This Is How Couples Can Maintain A Strong Relationship After Baby
Jenni Gritters is a health journalist and certified yoga teacher from Seattle, WA. She has a degree in psychology from Bucknell University and a master's degree in journalism from Boston University, and she received her yoga teaching certification with Sendatsu Evolution. Her work has been published at The Guardian, Greatist, FiveThirtyEight, Outside magazine, Upworthy, and elsewhere.
The first few months of taking care of a new baby can be tough on parents' relationships: Very little sleep, new responsibilities, and an ever-changing schedule can make it tough to find time to connect with your honey. One 2009 study found that parents typically experience a "sudden deterioration" in their relationship immediately following the birth of a new baby. I know, I know—that sounds less than ideal!
But there's hope: A new study published last month in Family Process looked at how parents might combat that sudden deterioration, and they found that maintaining a deep, loving relationship throughout new parenthood might be as simple—and as difficult—as trusting your partner to parent in their own way.
In this case, we're talking about the trust mothers place in their partners.
The problem with maternal gatekeeping.
The researchers used data from the New Parents Project, which looked at how successfully dual-earner couples adjusted to parenthood. This particular study drew data from 182 couples, most of whom were married, white, straight, and affluent. The researchers checked in with parents four times during their pregnancy and postpartum period: Once when the mother was in her third trimester, and then again at the baby's three-month, six-month, and nine-month milestones.
At three months, the researchers asked the dads questions about what the researchers called "maternal gatekeeping" behaviors, which occur when a mom either inhibits her partner's involvement in child care because she doesn't trust his skills, or allows him to help with explicit support. According to the study's authors, a "closed gate" looks like a woman taking over baby-related tasks because she thinks dad isn't doing them properly, or like a mom giving her partner explicit side-eye when he talks about his parenting theories. An "open gate" involves mom allowing dad to help with tasks like bathing the baby, or mom telling her partner that she appreciates his parenting skills.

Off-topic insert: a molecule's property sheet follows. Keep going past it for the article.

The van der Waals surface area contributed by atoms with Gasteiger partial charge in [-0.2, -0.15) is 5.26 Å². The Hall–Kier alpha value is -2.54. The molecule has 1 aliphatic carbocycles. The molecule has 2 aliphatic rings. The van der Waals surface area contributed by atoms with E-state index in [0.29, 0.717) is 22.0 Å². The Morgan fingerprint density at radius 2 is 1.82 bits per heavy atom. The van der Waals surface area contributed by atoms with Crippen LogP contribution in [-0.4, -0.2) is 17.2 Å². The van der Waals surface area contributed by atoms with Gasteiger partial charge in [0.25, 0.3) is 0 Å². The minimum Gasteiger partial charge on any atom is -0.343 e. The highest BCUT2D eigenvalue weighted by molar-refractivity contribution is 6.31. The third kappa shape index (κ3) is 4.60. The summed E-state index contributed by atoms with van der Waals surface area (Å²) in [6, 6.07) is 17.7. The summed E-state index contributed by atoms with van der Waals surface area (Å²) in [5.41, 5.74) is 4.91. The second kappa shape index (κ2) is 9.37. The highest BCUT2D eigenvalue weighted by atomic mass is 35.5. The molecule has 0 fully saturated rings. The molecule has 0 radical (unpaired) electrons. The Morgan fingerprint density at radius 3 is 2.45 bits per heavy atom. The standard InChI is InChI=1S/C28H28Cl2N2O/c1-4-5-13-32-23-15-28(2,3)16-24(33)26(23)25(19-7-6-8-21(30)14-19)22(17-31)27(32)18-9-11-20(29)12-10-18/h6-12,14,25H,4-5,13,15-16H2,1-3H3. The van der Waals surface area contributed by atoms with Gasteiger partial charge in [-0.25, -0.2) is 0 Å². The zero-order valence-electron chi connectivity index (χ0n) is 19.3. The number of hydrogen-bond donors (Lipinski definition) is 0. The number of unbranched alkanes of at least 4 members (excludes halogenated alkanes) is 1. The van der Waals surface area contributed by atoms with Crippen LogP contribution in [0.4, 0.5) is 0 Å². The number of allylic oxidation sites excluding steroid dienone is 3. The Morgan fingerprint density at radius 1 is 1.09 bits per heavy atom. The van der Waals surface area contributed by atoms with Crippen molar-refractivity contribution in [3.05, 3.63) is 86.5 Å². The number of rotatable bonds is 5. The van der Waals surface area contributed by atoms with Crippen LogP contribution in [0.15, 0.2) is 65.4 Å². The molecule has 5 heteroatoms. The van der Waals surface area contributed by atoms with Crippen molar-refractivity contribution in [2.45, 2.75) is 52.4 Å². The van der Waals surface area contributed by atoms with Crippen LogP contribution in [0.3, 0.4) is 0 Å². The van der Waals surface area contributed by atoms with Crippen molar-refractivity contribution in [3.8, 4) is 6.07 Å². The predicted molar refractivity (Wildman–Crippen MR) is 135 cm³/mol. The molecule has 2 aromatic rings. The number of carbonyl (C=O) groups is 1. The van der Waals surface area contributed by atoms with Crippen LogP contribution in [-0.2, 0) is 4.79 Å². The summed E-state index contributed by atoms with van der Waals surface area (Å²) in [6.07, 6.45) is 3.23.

At six months, the researchers asked the dads about "co-parenting closeness," or how bonded they felt to their partner as they became parents together. At nine months, the fathers rated their overall satisfaction with their romantic relationship.
After collecting all this data, researchers found that gatekeeping behaviors had a massive effect on relationship satisfaction. When moms "closed the gates," dads felt less satisfied with their relationship, which often led to an unequal distribution of parenting tasks and general unhappiness in the household.
"If mothers are critical and less supportive of their partners' parenting, it could have ramifications for the whole family dynamic," Sarah Schoppe-Sullivan, study co-author and professor of psychology at Ohio State, said in a news release. "Fathers may not only do less child care, but they may have more negative views on their relationship with their wife or partner."
Staying on the same team.
When moms "opened the gate," researchers found dads were much more satisfied with their relationships. The researchers note that this may help modern couples rethink the way they interact, especially because women may perceive asking for help as a behavior that annoys their partners. Instead, the opposite is true: "Gate opening was perceived positively by fathers. They felt it improved their relationship as a couple," said Anna Olsavsky, lead author of the study and a doctoral student in human sciences at the Ohio State University. In other words, dads want to help!
The researchers also noted that American fathers may require some extra support as social norms around parenting continue to change. In our society, moms are typically perceived as being automatic parenting experts. Because dads rarely receive societal support for their parenting participation, that extra support may need to come from their partners first and foremost.
Certified life coach and relationship expert Jillian Turecki tells mbg that tending to your emotional fitness is the most important job you have. If you're not satisfied in your relationship or you're mad at your partner, doing your own emotional work is a huge first step. Whether that means getting over your own inhibitions so that you can trust your partner to parent well or acknowledging deeply ingrained parenting habits you may have picked up from your own parents, all of the work starts with you.
She also reminds us that every relationship has seasons. Hard times (which are nearly inevitable in new parenthood) can still bring you together. "When you're in it for the long haul, it's normal to dislike your significant other from time to time," says Turecki. "It really is OK, I promise. Intimacy is not the absence of tension; it's what you do with that tension that matters."
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